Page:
emagazine Close Reading Competition 2019

Welcome to the 2019 emagazine Close Reading Competition!

This year's passage

The emagazine Close Reading Competition is now a well-established fixture in the year. After passages by Edith Wharton, John le Carré and Charles Dickens, Lisa McInerney and Haru Kunzru, this year we’ve chosen an extract from James Joyce’s seminal novel A Portrait of the Artist as Young Man

Download a copy of the extract here.

The Judges

This year the competition will be judged by the emagazine editors and Professor Ben Knights.

The Prizes

  • Winner: £150 and publication in emagazine.
  • Two runners-up: £50 and publication on the emagazine website.

The winner will be announced online and via email on Wednesday 8th May 2019 and in the September issue of emagazine.

Timeline

  • Close of competition: 5pm Friday 29th March 2019. (Please note: we will NOT accept entries received after 5pm Friday 29th March, so don’t leave it to the last minute!)
  • Results announced online and by email: Wednesday 8th May 2019.
  • Results and winning entry published in emagazine: September 2019.

Who can enter?

The competition is open to all 16-19 year olds in full-time education when the competition closes on Friday 29th March 2019. It is open to IB, BTEC and Pre-U, as well as A Level students.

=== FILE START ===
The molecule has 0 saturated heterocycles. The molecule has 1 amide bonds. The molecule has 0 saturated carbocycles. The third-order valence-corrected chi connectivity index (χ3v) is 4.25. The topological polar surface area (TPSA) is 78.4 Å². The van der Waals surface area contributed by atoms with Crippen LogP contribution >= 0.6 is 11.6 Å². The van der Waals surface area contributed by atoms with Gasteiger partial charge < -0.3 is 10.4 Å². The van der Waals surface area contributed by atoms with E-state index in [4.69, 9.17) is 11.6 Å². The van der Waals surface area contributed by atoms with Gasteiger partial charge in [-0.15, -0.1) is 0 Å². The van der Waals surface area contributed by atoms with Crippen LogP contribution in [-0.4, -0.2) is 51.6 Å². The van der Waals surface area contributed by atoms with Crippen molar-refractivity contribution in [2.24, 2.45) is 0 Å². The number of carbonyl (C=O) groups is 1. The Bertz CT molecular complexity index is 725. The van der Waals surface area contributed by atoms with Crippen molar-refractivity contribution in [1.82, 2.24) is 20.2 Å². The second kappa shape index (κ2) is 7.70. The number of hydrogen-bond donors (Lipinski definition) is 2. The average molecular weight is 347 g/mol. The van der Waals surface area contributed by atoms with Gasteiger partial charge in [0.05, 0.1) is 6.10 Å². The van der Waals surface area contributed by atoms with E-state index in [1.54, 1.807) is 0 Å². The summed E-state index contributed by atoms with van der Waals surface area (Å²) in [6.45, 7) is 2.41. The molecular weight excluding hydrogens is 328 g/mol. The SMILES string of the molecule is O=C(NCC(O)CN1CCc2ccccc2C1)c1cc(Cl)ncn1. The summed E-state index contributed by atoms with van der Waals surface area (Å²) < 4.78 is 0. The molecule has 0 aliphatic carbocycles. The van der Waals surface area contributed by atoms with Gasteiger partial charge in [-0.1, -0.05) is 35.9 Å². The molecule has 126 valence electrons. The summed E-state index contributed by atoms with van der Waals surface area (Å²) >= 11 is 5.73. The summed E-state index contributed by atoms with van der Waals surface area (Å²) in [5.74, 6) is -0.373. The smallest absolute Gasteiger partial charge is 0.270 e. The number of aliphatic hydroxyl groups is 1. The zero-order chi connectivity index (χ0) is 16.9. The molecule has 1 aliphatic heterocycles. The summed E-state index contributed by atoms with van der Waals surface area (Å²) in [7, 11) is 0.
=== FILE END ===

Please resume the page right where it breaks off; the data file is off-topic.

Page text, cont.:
How to Enter

Some Tips

Before starting to write your analysis it’s worth reminding yourself of what makes a good critical response. The following points are summarised from the judges’ comments over the last few years.

The best critical writing about texts:

  • genuinely explores what you find interesting about the text. 
  • looks closely at what is special and distinctive about this particular text.
  • recognises complexity and doesn’t try to over-simplify... but is also willing to commit to a reading of the text. 
  • has a clear sense of the text as a whole, with discussion moving between the detail and the bigger picture.
  • is written in a clear and simple style.
  • explores the text tentatively but doesn’t simply list possible readings – has a clear line of argument.
  • shows ownership of, and investment in, the interpretation.
  • is focused on what is significant, avoiding micro-analysis or over-interpretation of tiny details.
  • is not formulaic (avoiding structuring every paragraph point-evidence-explanation).
  • uses technical literary vocabulary accurately and only when relevant, where it genuinely contributes to the analysis.